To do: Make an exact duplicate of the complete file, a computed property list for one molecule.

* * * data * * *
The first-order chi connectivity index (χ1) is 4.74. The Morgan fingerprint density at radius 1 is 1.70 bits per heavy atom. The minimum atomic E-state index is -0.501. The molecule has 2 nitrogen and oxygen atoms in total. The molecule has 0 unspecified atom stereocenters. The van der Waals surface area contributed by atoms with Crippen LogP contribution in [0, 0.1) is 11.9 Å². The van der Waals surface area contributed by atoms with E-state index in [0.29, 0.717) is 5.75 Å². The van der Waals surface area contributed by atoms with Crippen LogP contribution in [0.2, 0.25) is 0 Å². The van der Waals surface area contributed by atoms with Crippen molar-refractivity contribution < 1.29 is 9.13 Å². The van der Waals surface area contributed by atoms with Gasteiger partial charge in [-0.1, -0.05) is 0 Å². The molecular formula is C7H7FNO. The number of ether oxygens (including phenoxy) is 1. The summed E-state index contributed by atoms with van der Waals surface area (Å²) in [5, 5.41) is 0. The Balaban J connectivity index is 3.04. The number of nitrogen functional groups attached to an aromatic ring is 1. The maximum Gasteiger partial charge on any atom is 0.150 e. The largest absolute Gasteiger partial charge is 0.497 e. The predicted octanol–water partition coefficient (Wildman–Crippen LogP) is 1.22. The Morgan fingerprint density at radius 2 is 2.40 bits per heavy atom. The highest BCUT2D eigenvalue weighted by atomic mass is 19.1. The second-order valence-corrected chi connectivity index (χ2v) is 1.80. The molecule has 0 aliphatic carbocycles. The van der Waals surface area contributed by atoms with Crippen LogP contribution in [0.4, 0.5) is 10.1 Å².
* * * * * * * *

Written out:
The first-order chi connectivity index (χ1) is 4.74. The Morgan fingerprint density at radius 1 is 1.70 bits per heavy atom. The minimum atomic E-state index is -0.501. The molecule has 2 nitrogen and oxygen atoms in total. The molecule has 0 unspecified atom stereocenters. The van der Waals surface area contributed by atoms with Crippen LogP contribution in [0, 0.1) is 11.9 Å². The van der Waals surface area contributed by atoms with E-state index in [0.29, 0.717) is 5.75 Å². The van der Waals surface area contributed by atoms with Crippen LogP contribution in [0.2, 0.25) is 0 Å². The van der Waals surface area contributed by atoms with Crippen molar-refractivity contribution < 1.29 is 9.13 Å². The van der Waals surface area contributed by atoms with Gasteiger partial charge in [-0.1, -0.05) is 0 Å². The molecular formula is C7H7FNO. The number of ether oxygens (including phenoxy) is 1. The summed E-state index contributed by atoms with van der Waals surface area (Å²) in [5, 5.41) is 0. The Balaban J connectivity index is 3.04. The number of nitrogen functional groups attached to an aromatic ring is 1. The maximum Gasteiger partial charge on any atom is 0.150 e. The largest absolute Gasteiger partial charge is 0.497 e. The predicted octanol–water partition coefficient (Wildman–Crippen LogP) is 1.22. The Morgan fingerprint density at radius 2 is 2.40 bits per heavy atom. The highest BCUT2D eigenvalue weighted by atomic mass is 19.1. The second-order valence-corrected chi connectivity index (χ2v) is 1.80. The molecule has 0 aliphatic carbocycles. The van der Waals surface area contributed by atoms with Crippen LogP contribution in [0.4, 0.5) is 10.1 Å².